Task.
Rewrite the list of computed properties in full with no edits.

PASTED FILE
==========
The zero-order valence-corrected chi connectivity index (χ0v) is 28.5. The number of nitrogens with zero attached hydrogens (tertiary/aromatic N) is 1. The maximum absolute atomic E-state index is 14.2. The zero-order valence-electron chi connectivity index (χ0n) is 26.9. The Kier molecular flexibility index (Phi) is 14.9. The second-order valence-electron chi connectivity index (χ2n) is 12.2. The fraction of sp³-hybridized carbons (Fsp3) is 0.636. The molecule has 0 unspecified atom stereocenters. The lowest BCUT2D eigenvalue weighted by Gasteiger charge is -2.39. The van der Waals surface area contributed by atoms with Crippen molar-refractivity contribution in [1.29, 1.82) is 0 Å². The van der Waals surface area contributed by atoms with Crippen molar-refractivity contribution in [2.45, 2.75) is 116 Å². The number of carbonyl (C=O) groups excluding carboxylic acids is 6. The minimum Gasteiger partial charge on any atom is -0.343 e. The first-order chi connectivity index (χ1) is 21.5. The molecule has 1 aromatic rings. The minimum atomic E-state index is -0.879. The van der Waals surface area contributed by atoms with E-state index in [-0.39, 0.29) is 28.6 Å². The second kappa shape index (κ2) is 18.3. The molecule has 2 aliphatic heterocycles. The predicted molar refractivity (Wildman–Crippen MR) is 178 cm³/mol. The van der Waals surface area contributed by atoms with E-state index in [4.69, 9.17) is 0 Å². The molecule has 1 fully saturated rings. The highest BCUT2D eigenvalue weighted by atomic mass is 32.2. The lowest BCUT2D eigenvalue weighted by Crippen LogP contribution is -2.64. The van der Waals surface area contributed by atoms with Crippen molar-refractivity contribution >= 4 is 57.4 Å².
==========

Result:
The zero-order valence-corrected chi connectivity index (χ0v) is 28.5. The number of nitrogens with zero attached hydrogens (tertiary/aromatic N) is 1. The maximum absolute atomic E-state index is 14.2. The zero-order valence-electron chi connectivity index (χ0n) is 26.9. The Kier molecular flexibility index (Phi) is 14.9. The second-order valence-electron chi connectivity index (χ2n) is 12.2. The fraction of sp³-hybridized carbons (Fsp3) is 0.636. The molecule has 0 unspecified atom stereocenters. The lowest BCUT2D eigenvalue weighted by Gasteiger charge is -2.39. The van der Waals surface area contributed by atoms with Crippen molar-refractivity contribution in [1.29, 1.82) is 0 Å². The van der Waals surface area contributed by atoms with Crippen molar-refractivity contribution in [2.45, 2.75) is 116 Å². The number of carbonyl (C=O) groups excluding carboxylic acids is 6. The minimum Gasteiger partial charge on any atom is -0.343 e. The first-order chi connectivity index (χ1) is 21.5. The molecule has 1 aromatic rings. The minimum atomic E-state index is -0.879. The van der Waals surface area contributed by atoms with E-state index in [-0.39, 0.29) is 28.6 Å². The second kappa shape index (κ2) is 18.3. The molecule has 2 aliphatic heterocycles. The predicted molar refractivity (Wildman–Crippen MR) is 178 cm³/mol. The van der Waals surface area contributed by atoms with E-state index in [4.69, 9.17) is 0 Å². The molecule has 1 fully saturated rings. The highest BCUT2D eigenvalue weighted by atomic mass is 32.2. The lowest BCUT2D eigenvalue weighted by Crippen LogP contribution is -2.64. The van der Waals surface area contributed by atoms with Crippen molar-refractivity contribution >= 4 is 57.4 Å².